2014-09-11 / Nature

Surprise Swimmers

By Jack Kelly

Sargassum fish at the Exploration Center. (Photo by Jack Kelly) Sargassum fish at the Exploration Center. (Photo by Jack Kelly) The Save The Bay Exploration Center and Aquarium, located at Newport’s Easton’s Beach, has welcomed a number of locally caught tropical fish to its exhibit tanks. According to Adam Kovarsky, the center’s director, “All of these fish were captured in the local waters of Narragansett Bay, from the shores of Fort Wetherill in Jamestown, up the bay near Wickford, to the shores of Third Beach in Middletown. These marine animals have been gathered by volunteer snorkelers and scuba divers, and some were gathered in nets during seining projects by Save The Bay or other conservation groups. They are summer residents of the bay.”

One of the most intriguing and strange species is the pair of sargassum fish that was given to the center recently. “One of these creatures was captured by an unidentified volunteer snorkeler, and the other was netted by the naturalist Charles Avenengo, during a seining project at Third Beach,” Kovarsky said. Sargassum fish reside in sub-tropical waters and are found among the seaweed of the Sargasso Sea. The pair at the center measures three and five inches, but adults can reach a length of eight inches.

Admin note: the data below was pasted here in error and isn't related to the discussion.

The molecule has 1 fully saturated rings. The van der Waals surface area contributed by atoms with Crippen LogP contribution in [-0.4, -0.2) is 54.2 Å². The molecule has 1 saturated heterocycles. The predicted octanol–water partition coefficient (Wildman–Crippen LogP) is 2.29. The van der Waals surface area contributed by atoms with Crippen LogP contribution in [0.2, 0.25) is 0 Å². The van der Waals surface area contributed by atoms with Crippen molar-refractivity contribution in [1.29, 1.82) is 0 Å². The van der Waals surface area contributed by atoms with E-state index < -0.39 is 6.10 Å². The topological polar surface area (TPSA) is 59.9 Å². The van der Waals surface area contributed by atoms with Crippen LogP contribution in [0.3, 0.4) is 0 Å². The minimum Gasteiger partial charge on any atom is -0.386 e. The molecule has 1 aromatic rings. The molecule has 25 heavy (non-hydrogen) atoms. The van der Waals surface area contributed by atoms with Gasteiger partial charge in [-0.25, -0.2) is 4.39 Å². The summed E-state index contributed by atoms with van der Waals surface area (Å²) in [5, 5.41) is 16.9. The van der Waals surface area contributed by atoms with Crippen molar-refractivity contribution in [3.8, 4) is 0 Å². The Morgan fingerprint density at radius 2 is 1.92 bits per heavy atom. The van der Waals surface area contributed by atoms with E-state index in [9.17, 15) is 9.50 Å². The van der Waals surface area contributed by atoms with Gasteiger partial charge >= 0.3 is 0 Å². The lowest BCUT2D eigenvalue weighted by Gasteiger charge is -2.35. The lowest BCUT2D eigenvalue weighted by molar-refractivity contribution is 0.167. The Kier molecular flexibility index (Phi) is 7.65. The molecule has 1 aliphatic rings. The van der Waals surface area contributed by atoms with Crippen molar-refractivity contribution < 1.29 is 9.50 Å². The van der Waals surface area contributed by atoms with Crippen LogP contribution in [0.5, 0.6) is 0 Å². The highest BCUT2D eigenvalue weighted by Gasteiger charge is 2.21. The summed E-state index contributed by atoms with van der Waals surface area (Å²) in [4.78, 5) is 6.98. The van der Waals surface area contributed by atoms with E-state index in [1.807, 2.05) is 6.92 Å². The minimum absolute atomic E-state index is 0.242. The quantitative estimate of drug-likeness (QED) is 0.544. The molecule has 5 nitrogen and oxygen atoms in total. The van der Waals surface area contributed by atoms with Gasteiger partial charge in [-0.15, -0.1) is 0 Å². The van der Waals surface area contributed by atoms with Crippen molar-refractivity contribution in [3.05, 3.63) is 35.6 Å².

The sargassum fish is an ambush predator that uses its fins and body spines to attach itself to seaweed. The fish has body colors of yellow, green, and brown on a paler background, but it has the ability to adjust its coloring.

The body of the fish is covered in spines and weed-like protrusions that camouflage this creature perfectly. It has a front spine on its upper lip that is tipped with a fleshy lump called an esca, which it uses as a lure for small fish, shrimp and other invertebrates. When unsuspecting targets come within striking distance, the sargassum will dart quickly forward by expelling air forcibly from its gills, expand its mouth many times the original size, and draw its prey in by suction. It is capable of eating creatures larger than itself. This unique marine animal can escape predators by leaping from the water and seeking shelter on floating rafts of seaweed, but the exact length of time it can survive out of the ocean is unknown.

A number of other tropical species including Atlantic moonfish, Crevalle Jacks, and three different breeds of small, juvenile groupers can also be seen at the aquarium. The Exploration Center is an interactive family oriented facility that specializes in education and conservation. For information visit savebay.org or call 401-272-3540.

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